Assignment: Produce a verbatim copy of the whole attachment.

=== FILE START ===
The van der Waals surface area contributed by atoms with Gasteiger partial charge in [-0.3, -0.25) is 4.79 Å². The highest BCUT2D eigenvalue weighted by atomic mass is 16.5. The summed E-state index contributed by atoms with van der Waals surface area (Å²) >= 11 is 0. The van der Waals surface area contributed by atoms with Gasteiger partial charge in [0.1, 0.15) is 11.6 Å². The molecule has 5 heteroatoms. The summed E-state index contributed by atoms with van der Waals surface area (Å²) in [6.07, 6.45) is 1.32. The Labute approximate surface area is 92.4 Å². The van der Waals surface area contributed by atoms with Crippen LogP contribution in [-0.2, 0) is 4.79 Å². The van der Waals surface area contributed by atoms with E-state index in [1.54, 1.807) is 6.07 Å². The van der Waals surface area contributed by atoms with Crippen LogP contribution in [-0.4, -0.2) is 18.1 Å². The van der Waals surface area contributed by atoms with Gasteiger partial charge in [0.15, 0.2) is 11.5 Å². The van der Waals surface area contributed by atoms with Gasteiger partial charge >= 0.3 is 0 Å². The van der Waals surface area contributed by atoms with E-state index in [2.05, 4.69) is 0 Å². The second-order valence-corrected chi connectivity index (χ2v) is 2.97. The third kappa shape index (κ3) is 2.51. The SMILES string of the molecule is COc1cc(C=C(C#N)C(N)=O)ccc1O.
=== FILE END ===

The van der Waals surface area contributed by atoms with Gasteiger partial charge in [-0.3, -0.25) is 4.79 Å². The highest BCUT2D eigenvalue weighted by atomic mass is 16.5. The summed E-state index contributed by atoms with van der Waals surface area (Å²) >= 11 is 0. The van der Waals surface area contributed by atoms with Gasteiger partial charge in [0.1, 0.15) is 11.6 Å². The molecule has 5 heteroatoms. The summed E-state index contributed by atoms with van der Waals surface area (Å²) in [6.07, 6.45) is 1.32. The Labute approximate surface area is 92.4 Å². The van der Waals surface area contributed by atoms with Crippen LogP contribution in [-0.2, 0) is 4.79 Å². The van der Waals surface area contributed by atoms with E-state index in [1.54, 1.807) is 6.07 Å². The van der Waals surface area contributed by atoms with Crippen LogP contribution in [-0.4, -0.2) is 18.1 Å². The van der Waals surface area contributed by atoms with Gasteiger partial charge in [0.15, 0.2) is 11.5 Å². The van der Waals surface area contributed by atoms with Gasteiger partial charge >= 0.3 is 0 Å². The van der Waals surface area contributed by atoms with E-state index in [2.05, 4.69) is 0 Å². The second-order valence-corrected chi connectivity index (χ2v) is 2.97. The third kappa shape index (κ3) is 2.51. The SMILES string of the molecule is COc1cc(C=C(C#N)C(N)=O)ccc1O.